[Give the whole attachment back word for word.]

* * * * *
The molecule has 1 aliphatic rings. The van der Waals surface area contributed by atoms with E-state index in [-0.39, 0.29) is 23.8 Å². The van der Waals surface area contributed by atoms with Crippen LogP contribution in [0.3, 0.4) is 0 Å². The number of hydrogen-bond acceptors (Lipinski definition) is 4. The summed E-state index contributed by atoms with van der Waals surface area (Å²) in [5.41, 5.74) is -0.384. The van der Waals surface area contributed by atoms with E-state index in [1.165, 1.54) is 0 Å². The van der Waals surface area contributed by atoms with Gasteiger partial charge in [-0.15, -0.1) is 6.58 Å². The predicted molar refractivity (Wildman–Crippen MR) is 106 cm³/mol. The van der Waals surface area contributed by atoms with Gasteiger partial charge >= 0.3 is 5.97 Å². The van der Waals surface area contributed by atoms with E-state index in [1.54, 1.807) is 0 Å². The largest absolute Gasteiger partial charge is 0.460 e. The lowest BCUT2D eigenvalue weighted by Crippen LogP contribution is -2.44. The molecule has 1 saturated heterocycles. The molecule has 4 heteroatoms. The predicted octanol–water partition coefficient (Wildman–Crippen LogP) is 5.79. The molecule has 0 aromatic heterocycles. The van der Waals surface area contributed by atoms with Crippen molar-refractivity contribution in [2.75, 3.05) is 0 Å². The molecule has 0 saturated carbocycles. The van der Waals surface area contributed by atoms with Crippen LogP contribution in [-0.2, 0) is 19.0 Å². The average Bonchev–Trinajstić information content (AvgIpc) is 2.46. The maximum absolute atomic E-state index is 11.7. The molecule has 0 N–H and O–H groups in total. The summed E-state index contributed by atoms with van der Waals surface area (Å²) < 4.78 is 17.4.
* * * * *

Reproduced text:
The molecule has 1 aliphatic rings. The van der Waals surface area contributed by atoms with E-state index in [-0.39, 0.29) is 23.8 Å². The van der Waals surface area contributed by atoms with Crippen LogP contribution in [0.3, 0.4) is 0 Å². The number of hydrogen-bond acceptors (Lipinski definition) is 4. The summed E-state index contributed by atoms with van der Waals surface area (Å²) in [5.41, 5.74) is -0.384. The van der Waals surface area contributed by atoms with E-state index in [1.165, 1.54) is 0 Å². The van der Waals surface area contributed by atoms with Gasteiger partial charge in [-0.15, -0.1) is 6.58 Å². The predicted molar refractivity (Wildman–Crippen MR) is 106 cm³/mol. The van der Waals surface area contributed by atoms with Gasteiger partial charge >= 0.3 is 5.97 Å². The van der Waals surface area contributed by atoms with E-state index in [1.54, 1.807) is 0 Å². The largest absolute Gasteiger partial charge is 0.460 e. The lowest BCUT2D eigenvalue weighted by Crippen LogP contribution is -2.44. The molecule has 1 saturated heterocycles. The molecule has 4 heteroatoms. The predicted octanol–water partition coefficient (Wildman–Crippen LogP) is 5.79. The molecule has 0 aromatic heterocycles. The van der Waals surface area contributed by atoms with Crippen molar-refractivity contribution in [2.75, 3.05) is 0 Å². The molecule has 0 saturated carbocycles. The van der Waals surface area contributed by atoms with Crippen LogP contribution in [-0.2, 0) is 19.0 Å². The average Bonchev–Trinajstić information content (AvgIpc) is 2.46. The maximum absolute atomic E-state index is 11.7. The molecule has 0 N–H and O–H groups in total. The summed E-state index contributed by atoms with van der Waals surface area (Å²) < 4.78 is 17.4.